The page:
Indeed, this vicious circle may have detrimental effects on the dog–owner relationship and on the quality of the dog attachment bond to the owner, which is mainly determined by the ability of the latter to provide safety in conditions of emotional distress [47][48][49]. The owner’s failure to be a source of safety to their dog may result in the development of an insecure attachment style [48][49][50], which, in the human psychiatric literature, has been linked to a variety of psychopathological disorders, such as anxiety [51][52], depression [53], panic [54], aggressiveness [55], and obsessive-compulsive disorders [56].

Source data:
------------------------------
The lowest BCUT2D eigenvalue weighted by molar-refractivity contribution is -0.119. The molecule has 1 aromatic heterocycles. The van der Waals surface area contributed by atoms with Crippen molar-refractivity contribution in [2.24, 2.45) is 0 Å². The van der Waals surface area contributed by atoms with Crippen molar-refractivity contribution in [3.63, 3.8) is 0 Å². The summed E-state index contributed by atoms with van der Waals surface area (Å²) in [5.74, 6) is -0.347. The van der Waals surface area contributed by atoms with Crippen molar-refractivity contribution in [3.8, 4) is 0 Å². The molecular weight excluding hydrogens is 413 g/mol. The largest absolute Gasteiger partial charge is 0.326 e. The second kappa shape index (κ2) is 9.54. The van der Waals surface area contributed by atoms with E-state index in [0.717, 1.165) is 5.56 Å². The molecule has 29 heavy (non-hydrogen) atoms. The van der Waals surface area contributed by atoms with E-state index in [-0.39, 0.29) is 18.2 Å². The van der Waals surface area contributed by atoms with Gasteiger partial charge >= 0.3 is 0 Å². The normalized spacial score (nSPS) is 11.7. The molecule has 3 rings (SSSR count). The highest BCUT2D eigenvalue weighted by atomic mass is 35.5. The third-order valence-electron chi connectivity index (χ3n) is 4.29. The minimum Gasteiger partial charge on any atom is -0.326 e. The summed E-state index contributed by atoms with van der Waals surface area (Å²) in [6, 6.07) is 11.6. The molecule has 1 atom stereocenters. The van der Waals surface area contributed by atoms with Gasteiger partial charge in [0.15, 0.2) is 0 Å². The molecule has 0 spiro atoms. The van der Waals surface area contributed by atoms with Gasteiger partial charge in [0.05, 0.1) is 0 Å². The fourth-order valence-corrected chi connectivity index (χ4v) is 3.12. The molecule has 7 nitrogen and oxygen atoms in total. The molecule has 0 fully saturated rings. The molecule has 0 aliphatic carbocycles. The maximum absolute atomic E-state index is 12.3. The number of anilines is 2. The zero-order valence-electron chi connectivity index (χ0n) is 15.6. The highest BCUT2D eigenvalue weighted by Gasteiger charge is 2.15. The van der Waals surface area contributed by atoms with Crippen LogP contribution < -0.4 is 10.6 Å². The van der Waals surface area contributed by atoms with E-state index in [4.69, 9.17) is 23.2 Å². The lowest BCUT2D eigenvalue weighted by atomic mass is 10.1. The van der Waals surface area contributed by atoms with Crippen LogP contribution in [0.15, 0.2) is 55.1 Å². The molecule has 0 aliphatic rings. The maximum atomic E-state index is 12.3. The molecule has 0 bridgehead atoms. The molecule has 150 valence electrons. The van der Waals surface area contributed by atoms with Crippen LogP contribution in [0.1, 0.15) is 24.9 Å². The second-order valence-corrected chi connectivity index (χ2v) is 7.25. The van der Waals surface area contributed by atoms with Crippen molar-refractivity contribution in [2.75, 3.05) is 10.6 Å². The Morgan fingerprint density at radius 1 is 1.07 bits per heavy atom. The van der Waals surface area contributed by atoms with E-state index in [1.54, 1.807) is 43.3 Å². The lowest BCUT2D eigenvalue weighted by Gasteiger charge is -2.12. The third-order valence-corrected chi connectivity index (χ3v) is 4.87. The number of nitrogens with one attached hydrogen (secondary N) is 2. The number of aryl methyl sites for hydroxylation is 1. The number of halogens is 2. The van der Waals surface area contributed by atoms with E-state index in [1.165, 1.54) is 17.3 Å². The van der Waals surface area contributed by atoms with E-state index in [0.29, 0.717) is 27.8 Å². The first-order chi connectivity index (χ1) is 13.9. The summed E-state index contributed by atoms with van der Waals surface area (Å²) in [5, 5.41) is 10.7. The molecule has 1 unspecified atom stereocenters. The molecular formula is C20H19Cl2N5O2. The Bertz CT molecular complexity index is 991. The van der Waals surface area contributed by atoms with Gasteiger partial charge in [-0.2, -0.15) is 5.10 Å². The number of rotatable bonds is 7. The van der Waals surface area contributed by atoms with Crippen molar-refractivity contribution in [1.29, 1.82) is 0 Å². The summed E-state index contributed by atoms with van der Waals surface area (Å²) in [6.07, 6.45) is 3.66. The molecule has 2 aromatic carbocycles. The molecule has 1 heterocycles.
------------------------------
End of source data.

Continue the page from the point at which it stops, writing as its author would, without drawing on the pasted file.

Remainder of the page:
Anthropomorphism may also lead to the owner’s misunderstanding of the dog’s feelings during supposedly positive interactions. For instance, many owners hug their dogs during affiliative interactions. However, hugging is a human expression of affection that may not be well tolerated by some dogs [57]. While some companion dogs may adapt to their owner’s manifestations of affection, others may still perceive hugging as a very invasive behavior that limits their ability to control the environment. Furthermore, hugging is often associated with the act of bending over the dog or with face-to-face proximity or contact, which may be interpreted as threatening behaviors by the animal. Therefore, it is not surprising that most dog bites in the facial region are preceded by this type of human affiliative interaction [58]. Even in the absence of an aggressive response, the dog may still display stress signals (e.g., head-turning, lip-licking, yawning, etc.) that testify to its discomfort in being forced into such interactions [59], which often occur on a daily basis. Bite prevention programs that highlight the differences between dog and human perception of affective displays and interactions may be extremely useful not just to reduce the risk of injuries [60][61][62], but also to avoid behaviors that may negatively affect dogs’ psychological well-being [59].